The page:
Doctor of Philosophy
The purpose of this study was to explore the development, implementation, and impact of a musical learning project in two middle school general music contexts. Specifically, this study sought to consider in what ways, if any, such a project supported critical reflection, created opportunities for border crossing, and encouraged multiple ways of knowing in the music classroom (Giroux, 2005). Co-designed by the researcher and two participating educators, the five-week project focused on the creation of digitally designed student soundscape compositions that aimed to help students draw connections between learning practice and in-the-world experience. Critical listening and dialogue were utilized as pedagogical approaches to help students build upon their diverse knowledges, challenge taken-for-granted norms and draw connections between personal experience, educational endeavors, and the social world.
Both the project and study were grounded in the overarching theoretical framework of border crossing (Giroux, 2005) wherein “existing patterns of thought, relationship, and identity are called into question” and “juxtaposed with alternative ways of knowing and being (Hayes & Cuban, 1996, p. 6). This framework was complemented by those of dark and politicized funds of knowledge (Gallo & Link, 2015; Moll et al., 1992; Zipin, 2009), critical listening and mis-listening (Lipari, 2014; Schmidt, 2012b), authorial agency (Matusov et al., 2016), and self-authorship (Baxter Magolda & King, 2004) throughout the analysis.
A critical, qualitative approach was utilized in order to consider the problem from the perspectives of the participants and to contextualize it within the realities of individual classrooms (Matsunobu & Bresler, 2014). A hybridized methodological framework of design-based research (McKenney & Reeves, 2012), critical educational action research (Kemmis, 2010), and case study (Yin, 2014) was employed. This framework allowed for the development of a learning project that was iteratively implemented alongside two music educators in order to critically explore and understand classroom practice. Data collection involved interviews with students and educators, focus groups, participant observation, and journaling.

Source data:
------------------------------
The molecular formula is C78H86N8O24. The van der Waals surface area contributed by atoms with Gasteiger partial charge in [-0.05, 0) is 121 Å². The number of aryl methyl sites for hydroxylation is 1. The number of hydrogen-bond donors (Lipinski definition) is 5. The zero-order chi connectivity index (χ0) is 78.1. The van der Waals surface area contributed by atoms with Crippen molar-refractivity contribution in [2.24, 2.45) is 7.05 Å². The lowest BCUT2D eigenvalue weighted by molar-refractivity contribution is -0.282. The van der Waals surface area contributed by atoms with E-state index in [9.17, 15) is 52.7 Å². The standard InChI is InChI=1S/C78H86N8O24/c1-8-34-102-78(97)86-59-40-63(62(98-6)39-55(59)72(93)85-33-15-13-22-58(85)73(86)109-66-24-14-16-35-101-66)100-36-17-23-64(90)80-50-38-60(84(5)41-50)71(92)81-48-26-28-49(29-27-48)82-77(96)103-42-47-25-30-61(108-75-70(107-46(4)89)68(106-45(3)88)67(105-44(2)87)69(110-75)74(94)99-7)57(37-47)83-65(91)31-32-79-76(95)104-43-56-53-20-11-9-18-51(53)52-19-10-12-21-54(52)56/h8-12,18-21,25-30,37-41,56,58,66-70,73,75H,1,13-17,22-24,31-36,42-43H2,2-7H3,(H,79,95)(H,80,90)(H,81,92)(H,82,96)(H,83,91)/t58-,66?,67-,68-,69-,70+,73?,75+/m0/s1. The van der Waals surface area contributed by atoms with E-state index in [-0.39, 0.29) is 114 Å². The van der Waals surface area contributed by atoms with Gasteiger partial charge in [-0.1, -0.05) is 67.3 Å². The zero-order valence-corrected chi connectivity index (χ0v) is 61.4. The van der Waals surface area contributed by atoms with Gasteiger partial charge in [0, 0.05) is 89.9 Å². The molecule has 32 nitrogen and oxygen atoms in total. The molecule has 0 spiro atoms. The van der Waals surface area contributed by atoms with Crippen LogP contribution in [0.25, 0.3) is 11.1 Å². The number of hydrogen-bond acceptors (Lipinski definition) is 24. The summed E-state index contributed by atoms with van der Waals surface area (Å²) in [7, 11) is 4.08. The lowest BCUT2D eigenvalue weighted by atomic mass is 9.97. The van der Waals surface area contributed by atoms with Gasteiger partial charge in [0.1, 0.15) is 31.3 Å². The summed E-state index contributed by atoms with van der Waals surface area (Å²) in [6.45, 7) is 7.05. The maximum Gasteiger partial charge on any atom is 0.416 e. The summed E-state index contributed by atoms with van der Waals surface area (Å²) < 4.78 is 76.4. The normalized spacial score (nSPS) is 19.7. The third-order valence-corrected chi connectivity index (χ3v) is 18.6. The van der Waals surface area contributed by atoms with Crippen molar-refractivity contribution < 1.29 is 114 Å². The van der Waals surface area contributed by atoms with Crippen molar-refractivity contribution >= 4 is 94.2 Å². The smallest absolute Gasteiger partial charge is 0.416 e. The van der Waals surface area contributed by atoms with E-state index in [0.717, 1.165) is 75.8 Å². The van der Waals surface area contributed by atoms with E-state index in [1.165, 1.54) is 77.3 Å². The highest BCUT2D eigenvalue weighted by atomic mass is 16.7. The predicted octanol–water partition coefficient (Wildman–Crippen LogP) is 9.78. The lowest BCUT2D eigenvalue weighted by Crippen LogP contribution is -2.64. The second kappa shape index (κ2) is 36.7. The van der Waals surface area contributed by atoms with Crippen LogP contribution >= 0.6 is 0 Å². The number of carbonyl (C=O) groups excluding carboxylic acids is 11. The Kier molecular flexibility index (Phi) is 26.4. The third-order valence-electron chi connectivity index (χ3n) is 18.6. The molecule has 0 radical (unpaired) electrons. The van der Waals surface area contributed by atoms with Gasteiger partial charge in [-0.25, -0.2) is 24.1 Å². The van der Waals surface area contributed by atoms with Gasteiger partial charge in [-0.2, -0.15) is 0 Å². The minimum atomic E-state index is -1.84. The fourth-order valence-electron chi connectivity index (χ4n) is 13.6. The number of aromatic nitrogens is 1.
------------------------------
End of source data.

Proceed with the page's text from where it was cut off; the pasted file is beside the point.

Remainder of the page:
This study found that project-based approaches to middle school general music, when predicated on students’ experiences and implemented in a way that promotes critical reflection, can help students engage in border crossing practices. Through this project, students in this study interrogated the strengths and limitations of their experiences, juxtaposed their own beliefs with those of others, and began to critically and creatively reimagine their role in and with the world. Cross-case data analysis uncovered themes related to both student and educator experience (Miles et al., 2014). For students, the creation of space for engagement with diverse perspectives, modeling of and practice in critical listening and reflection, and compositional prompts that encourage a critical view of the world emerged as important. For educators, opportunities for dispositional and pedagogical reflection, curricular self-authoring, and discourses based on the complexities of student funds of knowledge arose. Based on these findings, a conceptual model that places practices of border crossing into a creative musical setting was developed. This model, which focuses on the cultivation of critical artistic dispositions wherein students imagine, creatively generate, and artistically actualize ideas that interrogate and engage with local and global realities, was generated to help educators seeking to design critical curricula in the general music setting.